Draft document: Recommendations
Submitted by Stephen L. Domotor, U.S. Department of Energy
Commenting on behalf of the organisation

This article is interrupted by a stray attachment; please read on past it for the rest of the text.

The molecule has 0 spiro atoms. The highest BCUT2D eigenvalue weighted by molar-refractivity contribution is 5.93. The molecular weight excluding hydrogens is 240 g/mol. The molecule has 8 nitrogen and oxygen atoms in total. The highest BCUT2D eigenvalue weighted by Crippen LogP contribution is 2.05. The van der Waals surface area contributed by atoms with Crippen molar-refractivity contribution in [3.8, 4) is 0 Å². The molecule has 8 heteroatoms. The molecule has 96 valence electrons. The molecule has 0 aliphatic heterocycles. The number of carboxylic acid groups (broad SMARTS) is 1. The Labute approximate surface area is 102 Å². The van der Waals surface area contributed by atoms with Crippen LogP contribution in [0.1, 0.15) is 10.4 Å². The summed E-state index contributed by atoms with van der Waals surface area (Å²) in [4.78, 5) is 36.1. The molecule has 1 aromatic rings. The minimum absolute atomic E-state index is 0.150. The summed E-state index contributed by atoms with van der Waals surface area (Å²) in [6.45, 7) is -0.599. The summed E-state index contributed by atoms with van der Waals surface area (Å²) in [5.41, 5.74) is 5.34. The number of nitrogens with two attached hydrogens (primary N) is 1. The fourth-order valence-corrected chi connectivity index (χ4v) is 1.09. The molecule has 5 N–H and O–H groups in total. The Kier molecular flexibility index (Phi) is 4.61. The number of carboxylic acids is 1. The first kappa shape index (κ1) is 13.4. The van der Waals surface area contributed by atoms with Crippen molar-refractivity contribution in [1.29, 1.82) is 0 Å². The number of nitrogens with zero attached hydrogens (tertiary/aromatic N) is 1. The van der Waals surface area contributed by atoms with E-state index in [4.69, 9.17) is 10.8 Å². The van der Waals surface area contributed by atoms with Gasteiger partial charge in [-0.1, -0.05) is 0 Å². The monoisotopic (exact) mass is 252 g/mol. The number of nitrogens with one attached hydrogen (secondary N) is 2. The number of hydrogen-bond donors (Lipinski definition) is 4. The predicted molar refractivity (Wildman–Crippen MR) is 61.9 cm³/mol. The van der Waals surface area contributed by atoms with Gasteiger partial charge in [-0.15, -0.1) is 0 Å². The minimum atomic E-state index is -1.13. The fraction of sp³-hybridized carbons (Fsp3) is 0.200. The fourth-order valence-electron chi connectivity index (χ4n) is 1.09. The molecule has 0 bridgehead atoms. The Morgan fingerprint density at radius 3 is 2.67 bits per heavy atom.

U.S. Department of Energy Comments: International Commission on Radiological Protection (ICRP) 2006 Recommendations for a System of Radiological Protection September 13, 2006 Introduction - The U.S. Department of Energy (DOE) appreciates the opportunity to review and provide comments on the International Commission on Radiological Protection’s (ICRP) 2006 Recommendations for a System of Radiological Protection. We note and very much welcome ICRP’s commitment to greater transparency in developing and seeking stakeholder views on its Recommendations. DOE has commented on previous versions of the Recommendations, both as an independent agency to express DOE-specific views, and through the U.S. Interagency Steering Committee on Radiation Standards (ISCORS) to provide U.S. consensus-based viewpoints. The ICRP stated three aims for revising its Recommendations. The ICRP also broadly cited the importance for stability in international and national regulations in revising the Recommendations. Our viewpoints are provided in the context of these aims, and provide our insights on how the ICRP Recommendations can best meet the health and safety needs of national and international radiological protection. Viewpoints are offered in five principal areas of the Recommendations: dose constraints and limits; guidance for collective dose; use of new biological and physical information; exclusions and exemptions; and protection of non-human species and the environment. Dose Constraints - Our first key observation is that ICRP should provide clarification of its use of dose constraints and their application within a radiation protection framework. For context, DOE applies dose constraints in combination with an all-sources, all-pathways primary dose limit of 1 mSv/year. In DOE, dose constraints are applied as a starting point within ALARA analysis to ensure that individual sources are optimized and do not contribute more than a fraction (e.g., typically well below one-third; usually a few mrem/year or less) of the primary dose limit. As an example, our DOE occupational radiation protection programs use the ALARA process and a hierarchy of administrative controls to help maintain worker dose significantly below DOE and ICRP limits. For perspective, the 5 year average annual dose (TEDE) to workers with measurable exposure is 0.74 mSv. ICRP’s use of dose constraints “providing a fundamental level of protection” that are not to be exceeded, “and where action is almost always warranted,” confuses the relationship of constraints and dose limits and is inconsistent with the way DOE and others within the U.S. use these concepts. Therefore, it would be helpful for ICRP to clarify how constraints and limits are applied to optimize protection from one or more sources & to ensure that adequate protection for an individual is achieved. Collective Dose - Our second key observation is that more specific guidelines for implementing collective dose should be provided in the ICRP Recommendations. Collective dose takes into account a group of persons exposed and their period of exposure over a specified time. It is useful for getting a sense of the potential number of health effects to a population. Collective dose is recognized by ICRP as a useful tool in the optimization process for decision making and for comparing several options. The ICRP states that limiting conditions need to be set for collective dose. However, the Recommendations do not go further in providing specific guidance beyond these points. DOE therefore recommends that additional specific guidance and boundary conditions for interpretation of collective dose in analysis and decision making are needed. Some examples are offered below: •Data Quality Objectives (DQOs) are needed relative to the purpose of the evaluation. Is collective dose being used to support the development of a national policy or regulation? Smaller, facility-specific evaluations? Comparison of alternative technologies or remedial actions? •Appropriate integration periods for long-lived radionuclides need to be provided. For example, over how many future generations (less than 200 years; greater than 1,000 years)? How does one deal with the large uncertainties presented with increased exposure and evaluation periods? •Guidance on appropriate geographic areas. For example, they could be small for evaluating specific facility footprints, or larger to account for documented off-site transport of contamination (e.g. agricultural products in local areas that are then transported nationally for consumption). Physical and Biological Information - Our third viewpoint is offered relative to the ICRP’s use of new biological and physical information. This information is important in providing the underlying basis for parameters (e.g., radiation weighting and tissue weighting factors; risk coefficients for cancer and hereditary disease) used in calculation of dose and risk. We noted the absence of any evaluation or inclusion of new information coming out of DOE’s Low Dose Program, which has the potential for significantly increasing our understanding of radiation effects. We suggest that these results, some of which are already available, be considered prior to moving forward with these Recommendations. Changes in weighting factors and risk coefficients generally have the greatest potential for impacting regulations and regulatory guidance and their supporting dose and risk calculational approaches by national authorities. We suggest that revision of weighting factors and other parameters may be premature, in that analysis of underlying data such as the latest A-bomb cancer incidence data that is not yet complete or formally published. Exclusion and Exemption - Our fourth key observation is that ICRP should continue to work on clarification of its terminology and application of exclusion and exemption. These appear to be addressed “stand alone” rather than systematically through the application of justification, optimization, and limitation principles. Exclusions represent those actions taken a priori, thus bypassing the control of a practice. In this regard, the ICRP’s conclusion that “some sources are simply not amenable to control” appears arbitrary. As an example, control of cosmic radiation exposures to flight attendants and pilots could be amenable but just not very feasible. It is sometimes difficult to know with certainty a priori and implies that some forms of control may be excluded without any systematic assessment through use of the ICRP principles. The description on the application of these terms implies that they are only appropriate when doses are very low or trivial. In fact, relatively higher doses may be acceptable. Like exclusions, exemptions represent an a priori action on a practice, as well as those actions taken after cessation of control for a practice; it can also be clearance. For exemptions, optimization efforts may reach a condition or optimal point where there is minimal value added achieved from the ALARA analysis process (e.g., there is no or very little incremental dose reduction). Radiation Protection of Non-Human Species - Lastly, the ICRP’s consideration of radiation protection of non-human species appears to lack a clear priority and consensus on the path forward presented. There is no discussion of a policy or framework for protection, as was stated early in the introduction of the Recommendations. Only a description of the ICRP’s on-going work to develop standard reference organisms is presented. There is no clear consensus on the basis for and ICRP’s selection of the reference organisms for which detailed dosimetry is now being developed by ICRP. As we have suggested in comments on previous Recommendations and supporting foundation documents on this subject, we suggest that the ICRP’s priority should first be placed on defining the protection policy and benchmarks for demonstrating protection. The policy should be commensurate with the perceived risk to non-human species in specific exposure situations (e.g., in cases where man is removed from exposure due to controls or restrictions, but exposure pathways to biota remain). Rational, consensus-based benchmarks (e.g., dose rate guidelines of 10mGy/day and 1mGy/day previously recommended as safe for populations of biota by IAEA and UNSCEAR; other criteria) need to be re-affirmed or defined for demonstrating “protection.” And on this we must define what it is we are trying to protect (e.g., populations vs. individual organisms; if it is appropriate to apply sub-cellular and sub-individual effects as an indicator of effects to individuals and to populations). The DOE has been successful in developing practical and rational approaches with the involvement of our field and operations experts, and with our regulatory compliance stakeholders. The Department’s Graded Approach for Evaluating Radiation Doses to Aquatic and Terrestrial Biota (DOE Technical Standard DOE-STD-1153-2002), and its supporting implementation tool RESRAD-BIOTA, provides cost-effective screening methods as well as methods for more detailed evaluations where needed. Finalized in 2002, the DOE Graded Approach is now widely implemented across DOE and by several state and federal agencies, and is being applied internationally. We continue to suggest that a graded approach philosophy employing screening tools for practical, cost-effective demonstration of protection and supporting reference organisms be included in any approach advanced by ICRP for protection of non-human species. Comments on Specific Text – Some comments on specific text of the Recommendations are provided below. •Paragraph 58, “The Commission also notes that since the estimation of nominal cancer risk coefficients is based upon direct human epidemiological data, any contribution from these cellular phenomena would be included in that estimate.” This sentence should be deleted. It is not clear why processes that occur at low doses would necessarily be reflected in risk estimates based on high dose exposures, particularly if these processes are dose dependent (see the last sentence of this section). In addition it seems that the application of a DDREF to convert the risk estimate for solid tumors determined at acute high doses to one that applies to low doses and dose rates is itself recognition of the impact of cellular phenomena. •Paragraph 65: “Although there continues to be no direct evidence that exposure of parents to radiation leads to excess heritable disease in offspring, the Commission judges that there is compelling evidence that radiation causes mutation in reproductive (germ) cells in experimental animals.” In this section, the lack of evidence for hereditary effects of radiation in human populations is dismissed because of the presence of animal data showing hereditary effects of radiation. However with regard to cancer risk, cellular and animal effects such as bystander effects, adaptive response and genomic instability are dismissed in favor of epidemiological effect in human population (see section 58). This reason for the different approach in assessing risk for these health effects should be explained. •Paragraph 120: “The equivalent dose to the remainder tissues is computed as the arithmetic mean of the equivalent doses to the tissues listed in the footnotes to Table 4.2.” •As stated above, the remainder is to be computed using the arithmetic mean of the equivalent dose (H) of the remainder tissues (RT). However, formula 4.6 (listed above) set the HRT equal to the sum of the remained tissues. The inconsistency between the text in section 120 and formula 4.6 should be resolved. •Paragraph 183: “It is rarely possible to assess the total exposure of an individual from all such sources.” The basis for this statement is unclear – at least for occupational exposure in the United States. It is normally expected that all sources of occupational exposures would be monitored using personal monitoring techniques such as dosimeters or bioassay for exposures anticipated to exceed the monitoring threshold. Accordingly, this statement should be changed to “In many cases it is difficult to assess the total exposure of an individual from all such sources.” •Paragraph 330: “The quantitative recommendations given above should be used at the planning stage as the basis for developing operational intervention levels.” Either the location of the quantitative recommendations in the text or a citation in a published document should be provided. Summary - We appreciate the opportunity to contribute to the evolution of the ICRP Recommendations through participation in the review and comment process. The 2006 version of the Recommendations shows a significant change in response to comments received during consultation on the previous draft Recommendations. However, it is still not clear that the ICRP has achieved the primary objectives for these Recommendations – specifically: •to take account of new biological and physical information and of trends in the setting of radiation safety standards; •to improve and streamline the presentation of the recommendations; and •to maintain as much stability in the recommendations as is consistent with the new scientific information. ICRP Recommendations are intended for use by all countries, regardless of the effectiveness and maturity of the system of radiation protection in that country. However, in countries with mature radiation protection infrastructures in which radiation exposure is maintained well below national as well as ICRP recommended limits, the need to modify current practices may not be apparent, particularly if the underlying radiation protection goals of the ICRP Recommendations are reflected in the national radiation protection system. To partially ameliorate this problem in the future, it may be useful for draft recommendations to be issued on more limited topics at more frequent intervals, possibly following publication of the research and foundation documents supporting the Recommendations. In this way it would be possible to address and resolve Recommendations on one or two aspects of the radiation protection system when the underlying technical basis is mature without affecting other aspects of the radiation protection system. From our involvement in the review and comment process, and in consultations with other regulatory agencies within the U.S., it remains a question as to whether or not the proposed refinements contained in the 2006 Recommendations are substantial enough to warrant replacement of the existing Recommendations. Specific themes supporting this viewpoint are highlighted below. First, ICRP’s extensive review of data on health effects has not indicated that any fundamental changes are needed to its system of radiological protection. Existing numerical recommendations in guidance given since 1991 remain generally valid. Much of the material describes radiological protection practices already being implemented within many radiation protection programs within the U.S., to include DOE. Based on no significant changes in radiation risks, there doesn’t appear to be a strong public health and safety rationale to issue revisions to the Recommendations. Second, the benefits of the new Recommendations may not outweigh the costs. Changes to regulatory and operations programs could be costly. And there are costs associated with educating stakeholders on why the changes were made even though the existing Recommendations have afforded us with a high degree of protection. Finally, we note that the 2006 Recommendations are an improvement over the 2005 and earlier versions. But inconsistencies and “works in progress” remain and should be addressed before proceeding. New concepts must have clear international review and final consensus prior to being included. Examples of this key point include the presentation of exemptions and exclusions and their foundation documents; protection of non-human species and their foundation documents; and completion of analyses on the underlying biological and physical data that supports revision of dose and risk parameters and publication of this information. DOE comments prepared and consolidated by: Stephen Domotor (